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WFP_Todd_Fitchette_Pistachio_Harvest_Web.jpg Todd Fitchette
U.S. pistachio exports to China hit a record-high in the 2018-19 crop year, despite tariffs of 30-45 percent.

Chinese trade war a mixed bag for California nut producers

U.S. pistachio exports to China hit record high while domestic almond production remains relatively flat due to springtime weather woes

American almond and pistachio growers may have reason to be cautiously optimistic as the trade war between China and the United State continues. With reports suggesting China is now refusing to buy American agricultural commodities, indications are those threats may be limited to state purchases of U.S. program crops, and not the specialty crops California is known for producing.

For U.S. pistachio growers the news has been positive. Richard Matoian, executive director for the American Pistachio Growers, says shipments of U.S. roasted pistachios to China have never been higher, despite increased tariffs of the U.S. product.

Current U.S. pistachio tariffs of 45 percent on raw product and 30 percent on roasted nuts are apparently not an insurmountable obstacle for the U.S. industry as Iran, America’s chief competitor on the world pistachio market, experienced short crops in 2018 and 2019 after a major freeze.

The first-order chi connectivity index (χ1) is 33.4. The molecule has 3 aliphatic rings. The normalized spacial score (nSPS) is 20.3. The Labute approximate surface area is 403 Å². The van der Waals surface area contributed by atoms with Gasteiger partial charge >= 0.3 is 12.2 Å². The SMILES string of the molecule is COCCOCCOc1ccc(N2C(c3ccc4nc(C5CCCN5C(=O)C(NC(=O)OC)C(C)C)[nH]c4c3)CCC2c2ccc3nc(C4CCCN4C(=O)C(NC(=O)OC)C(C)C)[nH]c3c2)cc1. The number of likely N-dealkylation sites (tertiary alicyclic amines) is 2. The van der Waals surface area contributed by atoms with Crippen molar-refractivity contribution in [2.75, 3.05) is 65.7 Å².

Shipments of U.S. pistachios to China and Hong Kong in current crop year through July 31 were tracking at 232 million pounds, with an additional month of reporting yet to be documented in the crop year, Matoian said. The previous record crop year shipments to that region was about 211 million pounds, he said.

India is another significant market for U.S. pistachio growers as last year’s six million pounds of product shipped was eclipsed by exports this year totaling more than 17 million pounds, Matoian continued. Again, a lack of marketable product elsewhere in the world contributed to the U.S. advantage.

It’s been a different case for California almond growers, despite that industry’s dominance in world markets. California currently produces over 80 percent of the world’s almonds.

According to Richard Waycott, president of the Almond Board of California, Australia reported a bumper crop earlier this year as poor spring weather the last two seasons has flattened American almond production.

According to Waycott, Australia had a bumper crop of about 100,000 metric tons of almonds this year. This compares to steady production there of between 70,000 and 75,000 metric tons. Much of this year’s Australian crop went tariff-free to China, he said.

While Australia was able to capitalize from the U.S.-China trade war, not all is lost for U.S. producers as Australia is said to be sold-out of almonds for the season while the U.S. crop remains in high demand, which has kept U.S. almond prices from tanking.

Still, Waycott estimates the U.S. almond industry lost between $1 billion and $2 billion in grower returns due to the trade war.

In meetings recently with Chinese officials, Waycott said he stressed the longstanding relationship the U.S. almond industry has had with China, and the efforts made to bolster that relationship over the years.

Like U.S. pistachios, American almonds are also in high demand in India. That nation recently became the largest destination of U.S. almonds as the Almond Board continues its global marketing efforts.

TAGS: Exports Trade
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